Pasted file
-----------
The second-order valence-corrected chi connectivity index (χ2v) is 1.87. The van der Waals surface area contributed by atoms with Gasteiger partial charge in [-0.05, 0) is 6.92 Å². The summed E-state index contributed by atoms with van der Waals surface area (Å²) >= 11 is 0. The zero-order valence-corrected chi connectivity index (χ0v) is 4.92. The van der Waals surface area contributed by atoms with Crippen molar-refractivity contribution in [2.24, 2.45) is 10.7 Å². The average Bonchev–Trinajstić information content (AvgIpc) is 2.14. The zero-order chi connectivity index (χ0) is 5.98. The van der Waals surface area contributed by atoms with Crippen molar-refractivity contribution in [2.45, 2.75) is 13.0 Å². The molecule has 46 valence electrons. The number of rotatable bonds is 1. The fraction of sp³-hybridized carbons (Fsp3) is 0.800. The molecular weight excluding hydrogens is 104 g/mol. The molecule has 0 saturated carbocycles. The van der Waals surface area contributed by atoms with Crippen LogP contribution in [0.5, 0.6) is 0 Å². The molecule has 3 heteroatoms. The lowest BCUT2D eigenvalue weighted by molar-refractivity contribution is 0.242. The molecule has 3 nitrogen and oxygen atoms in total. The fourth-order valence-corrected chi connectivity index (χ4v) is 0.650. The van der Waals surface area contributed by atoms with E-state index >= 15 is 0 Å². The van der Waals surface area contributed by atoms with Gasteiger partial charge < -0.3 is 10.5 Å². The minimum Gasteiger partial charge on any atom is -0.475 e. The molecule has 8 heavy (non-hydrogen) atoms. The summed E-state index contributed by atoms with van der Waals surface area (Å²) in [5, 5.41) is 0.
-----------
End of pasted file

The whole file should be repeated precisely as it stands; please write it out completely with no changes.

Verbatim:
The second-order valence-corrected chi connectivity index (χ2v) is 1.87. The van der Waals surface area contributed by atoms with Gasteiger partial charge in [-0.05, 0) is 6.92 Å². The summed E-state index contributed by atoms with van der Waals surface area (Å²) >= 11 is 0. The zero-order valence-corrected chi connectivity index (χ0v) is 4.92. The van der Waals surface area contributed by atoms with Crippen molar-refractivity contribution in [2.24, 2.45) is 10.7 Å². The average Bonchev–Trinajstić information content (AvgIpc) is 2.14. The zero-order chi connectivity index (χ0) is 5.98. The van der Waals surface area contributed by atoms with Crippen molar-refractivity contribution in [2.45, 2.75) is 13.0 Å². The molecule has 46 valence electrons. The number of rotatable bonds is 1. The fraction of sp³-hybridized carbons (Fsp3) is 0.800. The molecular weight excluding hydrogens is 104 g/mol. The molecule has 0 saturated carbocycles. The van der Waals surface area contributed by atoms with Crippen LogP contribution in [0.5, 0.6) is 0 Å². The molecule has 3 heteroatoms. The lowest BCUT2D eigenvalue weighted by molar-refractivity contribution is 0.242. The molecule has 3 nitrogen and oxygen atoms in total. The fourth-order valence-corrected chi connectivity index (χ4v) is 0.650. The van der Waals surface area contributed by atoms with E-state index >= 15 is 0 Å². The van der Waals surface area contributed by atoms with Gasteiger partial charge < -0.3 is 10.5 Å². The minimum Gasteiger partial charge on any atom is -0.475 e. The molecule has 8 heavy (non-hydrogen) atoms. The summed E-state index contributed by atoms with van der Waals surface area (Å²) in [5, 5.41) is 0.